TABLE OF CONTENTS
Disease prevention mechanism 3
Challenges of disease control 3
This paper is carried out within the Nairobi County. Historical records show malaria to be an ancient disease that affected early man as well as certain animals. In contrast to other diseases with symptoms that have changes over time, the symptoms of malaria have remained the same since they were first recorded more than 2000 years ago (Jamieson and Toove, 2006).
According to Jamieson and Toove (2006) defined Malaria is a disease, caused by any of four species of parasite that is carried from person to person by a mosquito and transmitted by the bite of infected female Anopheles mosquito. Malaria is primarily a disease of the red blood cells and small blood vessels. By causing the cells to become ‘sticky’ and eventually to burst, it causes blockage of the small blood vessels in the major organs of the body. This can cause severe disease and death in the case of infection with the P.falciparum species of malaria, this can occur within 24 hours of the disease first becoming evident.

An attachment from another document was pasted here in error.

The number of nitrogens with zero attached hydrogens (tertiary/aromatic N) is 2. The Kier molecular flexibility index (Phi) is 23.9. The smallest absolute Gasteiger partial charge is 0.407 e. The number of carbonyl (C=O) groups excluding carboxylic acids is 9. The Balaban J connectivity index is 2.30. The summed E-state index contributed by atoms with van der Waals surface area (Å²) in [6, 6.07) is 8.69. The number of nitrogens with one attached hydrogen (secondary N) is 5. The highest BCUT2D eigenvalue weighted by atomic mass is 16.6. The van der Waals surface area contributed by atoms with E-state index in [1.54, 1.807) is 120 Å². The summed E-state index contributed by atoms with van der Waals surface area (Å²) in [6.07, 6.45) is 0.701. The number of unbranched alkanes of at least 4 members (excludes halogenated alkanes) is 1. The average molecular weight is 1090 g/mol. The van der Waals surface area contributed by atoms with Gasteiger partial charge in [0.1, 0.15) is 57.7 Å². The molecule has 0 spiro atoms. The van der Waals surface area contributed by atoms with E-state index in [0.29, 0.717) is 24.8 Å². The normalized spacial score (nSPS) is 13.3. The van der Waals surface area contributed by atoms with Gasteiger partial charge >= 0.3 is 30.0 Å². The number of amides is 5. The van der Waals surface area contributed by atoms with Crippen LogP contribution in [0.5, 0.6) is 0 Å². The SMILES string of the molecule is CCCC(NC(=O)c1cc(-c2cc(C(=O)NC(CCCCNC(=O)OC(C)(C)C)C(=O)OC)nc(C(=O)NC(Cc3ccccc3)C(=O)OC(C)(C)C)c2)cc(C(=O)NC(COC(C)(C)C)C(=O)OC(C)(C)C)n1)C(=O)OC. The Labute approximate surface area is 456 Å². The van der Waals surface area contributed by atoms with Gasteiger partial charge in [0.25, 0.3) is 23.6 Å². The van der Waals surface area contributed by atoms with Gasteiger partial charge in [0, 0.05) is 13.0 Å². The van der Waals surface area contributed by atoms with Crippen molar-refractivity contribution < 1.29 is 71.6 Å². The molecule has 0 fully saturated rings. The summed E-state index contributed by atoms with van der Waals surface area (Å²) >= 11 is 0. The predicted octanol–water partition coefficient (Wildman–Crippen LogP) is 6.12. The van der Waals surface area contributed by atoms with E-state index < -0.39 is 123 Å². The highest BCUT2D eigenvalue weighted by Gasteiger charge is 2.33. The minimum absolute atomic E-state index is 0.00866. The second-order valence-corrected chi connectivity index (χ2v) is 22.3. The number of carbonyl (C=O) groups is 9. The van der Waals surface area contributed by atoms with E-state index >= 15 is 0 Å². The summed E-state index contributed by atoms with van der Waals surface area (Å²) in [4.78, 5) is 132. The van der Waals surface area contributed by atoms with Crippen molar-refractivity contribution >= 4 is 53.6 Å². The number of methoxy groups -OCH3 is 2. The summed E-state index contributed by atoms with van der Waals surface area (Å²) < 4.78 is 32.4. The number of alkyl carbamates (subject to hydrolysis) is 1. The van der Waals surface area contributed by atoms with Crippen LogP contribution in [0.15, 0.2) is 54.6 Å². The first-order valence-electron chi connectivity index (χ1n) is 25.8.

Malaria caused by the other three parasites, namely, Plasmodium vivax, P.ovale and P.malariae, is much milder and does not cause death, although they cause recurrent malaria that in itself is a debilitating disease. The malaria parasite is found mostly in the tropical and subtropical regions of the world. Mosquito breeding is severely hampered in temperatures below 20 0C
Malaria is an infection caused by a protozoan parasite of the genus Plasmodium; four species of which infect human beings, the most common being Plasmodium vivax and most deadly being Plasmodium falciparum. The Anopheles mosquito serves as Plasmodium’s delivery system, or vector. Only female mosquitoes can transmit it since males don’t take blood meals. Anopheles mosquitoes bite mainly during night time hours and early hours in the morning (IDRC, 2008).